What’s in a game?

This story first appeared in the June 21, 2010 issue of WWD. Subscribe Today.

Over the next two weeks, writer Matt Harvey will ponder just that — in verse, as Wimbledon’s first official poet. (It’s not as weird as it sounds. The Wimbledon Lawn Tennis Museum has invited painters to capture the spirit of the tournament over the last few years.)

“I like to think I’m adding a little extra dimension to Wimbledon,” Harvey says.

Harvey will draw inspiration from, as he puts it, “the background more than the foreground” of the event — from its history and traditions to the umpires, Centre Court’s new retractable roof, and the uniquely British treat of strawberries and cream in between matches.

“I won’t be focusing so much on the players as on the people and the crowds,” he says.

The idea to incorporate verse this year came from Honor Godfrey, curator of the museum. “We are always examining different ways of interpreting the championships,” she says. “It will be fascinating to see both Matt’s take on what we see year-in, year-out, and, indeed, the public’s reaction to the poems.”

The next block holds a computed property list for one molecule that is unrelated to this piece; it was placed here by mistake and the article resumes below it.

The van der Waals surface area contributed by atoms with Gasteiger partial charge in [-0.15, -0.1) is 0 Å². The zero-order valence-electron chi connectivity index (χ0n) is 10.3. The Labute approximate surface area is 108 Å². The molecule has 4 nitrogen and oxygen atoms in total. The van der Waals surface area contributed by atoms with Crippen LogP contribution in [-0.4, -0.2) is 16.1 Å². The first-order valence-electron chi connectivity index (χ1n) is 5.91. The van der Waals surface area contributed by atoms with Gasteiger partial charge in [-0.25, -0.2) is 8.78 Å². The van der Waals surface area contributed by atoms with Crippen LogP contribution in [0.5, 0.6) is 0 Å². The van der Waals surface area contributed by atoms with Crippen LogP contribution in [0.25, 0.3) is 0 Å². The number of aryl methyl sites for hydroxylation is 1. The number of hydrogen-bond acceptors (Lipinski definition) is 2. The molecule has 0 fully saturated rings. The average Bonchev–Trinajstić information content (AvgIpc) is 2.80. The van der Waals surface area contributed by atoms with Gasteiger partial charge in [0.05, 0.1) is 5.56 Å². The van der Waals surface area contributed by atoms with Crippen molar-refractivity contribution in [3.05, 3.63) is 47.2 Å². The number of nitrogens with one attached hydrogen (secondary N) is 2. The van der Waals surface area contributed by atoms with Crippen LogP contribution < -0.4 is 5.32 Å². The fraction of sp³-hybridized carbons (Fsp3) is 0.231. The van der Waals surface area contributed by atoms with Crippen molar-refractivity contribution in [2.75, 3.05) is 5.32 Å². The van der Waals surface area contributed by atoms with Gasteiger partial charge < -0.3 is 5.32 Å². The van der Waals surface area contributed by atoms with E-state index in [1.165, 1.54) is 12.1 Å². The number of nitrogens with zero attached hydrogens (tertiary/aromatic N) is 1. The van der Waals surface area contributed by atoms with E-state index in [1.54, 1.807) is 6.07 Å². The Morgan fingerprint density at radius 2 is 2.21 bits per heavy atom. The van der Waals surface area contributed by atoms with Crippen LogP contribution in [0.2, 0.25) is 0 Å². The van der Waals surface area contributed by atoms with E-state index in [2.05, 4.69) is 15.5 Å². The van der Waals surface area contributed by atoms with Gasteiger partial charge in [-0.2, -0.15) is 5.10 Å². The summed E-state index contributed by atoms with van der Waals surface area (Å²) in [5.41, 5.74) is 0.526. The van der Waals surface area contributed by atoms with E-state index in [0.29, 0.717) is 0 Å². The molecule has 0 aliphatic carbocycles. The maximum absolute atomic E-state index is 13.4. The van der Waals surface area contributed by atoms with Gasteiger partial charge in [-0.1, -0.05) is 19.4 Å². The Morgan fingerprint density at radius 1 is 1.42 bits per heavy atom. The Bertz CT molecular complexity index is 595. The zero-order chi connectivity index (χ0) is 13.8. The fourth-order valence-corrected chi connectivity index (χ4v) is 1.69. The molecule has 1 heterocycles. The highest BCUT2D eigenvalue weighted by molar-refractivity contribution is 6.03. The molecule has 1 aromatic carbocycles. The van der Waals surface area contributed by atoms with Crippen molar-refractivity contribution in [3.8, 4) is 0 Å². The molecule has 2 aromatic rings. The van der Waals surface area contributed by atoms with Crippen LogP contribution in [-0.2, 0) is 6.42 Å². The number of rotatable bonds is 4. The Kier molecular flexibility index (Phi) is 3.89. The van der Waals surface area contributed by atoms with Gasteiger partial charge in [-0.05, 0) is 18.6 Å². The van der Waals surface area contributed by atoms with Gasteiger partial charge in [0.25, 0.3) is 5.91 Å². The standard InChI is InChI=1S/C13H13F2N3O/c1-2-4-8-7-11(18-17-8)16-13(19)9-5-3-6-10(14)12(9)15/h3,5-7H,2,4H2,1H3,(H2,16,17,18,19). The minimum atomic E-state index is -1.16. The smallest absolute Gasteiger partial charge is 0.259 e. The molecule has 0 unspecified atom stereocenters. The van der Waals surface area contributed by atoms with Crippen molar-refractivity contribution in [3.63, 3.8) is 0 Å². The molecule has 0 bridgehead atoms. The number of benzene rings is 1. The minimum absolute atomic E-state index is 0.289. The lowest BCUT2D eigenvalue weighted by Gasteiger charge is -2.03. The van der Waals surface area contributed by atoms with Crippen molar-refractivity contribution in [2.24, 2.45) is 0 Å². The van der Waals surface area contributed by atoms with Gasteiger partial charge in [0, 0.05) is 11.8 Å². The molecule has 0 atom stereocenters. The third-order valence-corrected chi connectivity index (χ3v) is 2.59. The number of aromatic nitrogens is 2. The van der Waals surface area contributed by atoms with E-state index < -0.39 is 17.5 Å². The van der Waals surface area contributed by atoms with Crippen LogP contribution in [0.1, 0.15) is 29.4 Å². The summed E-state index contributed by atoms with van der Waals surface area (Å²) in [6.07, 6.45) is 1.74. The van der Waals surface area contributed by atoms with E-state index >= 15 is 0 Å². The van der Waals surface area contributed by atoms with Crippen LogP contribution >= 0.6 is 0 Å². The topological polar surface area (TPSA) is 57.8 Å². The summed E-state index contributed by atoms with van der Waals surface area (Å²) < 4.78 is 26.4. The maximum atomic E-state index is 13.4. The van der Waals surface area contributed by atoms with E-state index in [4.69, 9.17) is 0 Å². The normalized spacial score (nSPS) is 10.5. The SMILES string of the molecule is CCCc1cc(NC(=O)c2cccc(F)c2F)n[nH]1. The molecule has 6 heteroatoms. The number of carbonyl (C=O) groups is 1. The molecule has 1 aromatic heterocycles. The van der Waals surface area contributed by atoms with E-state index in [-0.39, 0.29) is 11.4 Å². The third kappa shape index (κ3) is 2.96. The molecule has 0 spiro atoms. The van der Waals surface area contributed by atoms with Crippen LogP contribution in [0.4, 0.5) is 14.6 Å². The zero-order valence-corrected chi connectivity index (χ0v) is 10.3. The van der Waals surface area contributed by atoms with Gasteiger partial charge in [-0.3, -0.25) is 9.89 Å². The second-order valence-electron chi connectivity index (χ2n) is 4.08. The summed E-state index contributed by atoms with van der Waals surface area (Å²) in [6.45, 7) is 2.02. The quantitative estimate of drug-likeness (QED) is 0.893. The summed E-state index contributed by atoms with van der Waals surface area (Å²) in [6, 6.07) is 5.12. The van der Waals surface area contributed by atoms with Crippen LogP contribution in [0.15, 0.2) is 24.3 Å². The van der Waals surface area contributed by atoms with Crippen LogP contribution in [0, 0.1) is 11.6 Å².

A fixture on BBC Radio 4 and the author of five volumes of poetry, Harvey will certainly be a very visible presence. He’ll be “sloping outside the courts and cafes,” scribbling in his black moleskin notebook. The poems will be posted on the Web sites of Wimbledon and The Poetry Trust, which is working with Harvey on the project, and he’ll also have a regular morning slot on Radio Wimbledon, where he will compile and recite tennis-related tweets. He’ll also perform for the die-hard fans whiling away hours in the Wimbledon ticket line (another beloved British institution). “There are not many places to hide on the queue, and I shall be taking full advantage of that.”

Already he’s composed a poem about Britain’s top-ranked Andy Murray called “one of ours.”

if ever he’s brattish

or brutish or skittish

he’s Scottish

but if he looks fittish

and his form is hottish

he’s British

It’s clear Harvey’s not taking his role overly seriously. “I’m not looking for converts to poetry,” he says. “I just want to entertain people as they pass by. And maybe, in the end, there will be a few poetry fans who give tennis a chance, and a few tennis fans who’ll do the same for poetry.”

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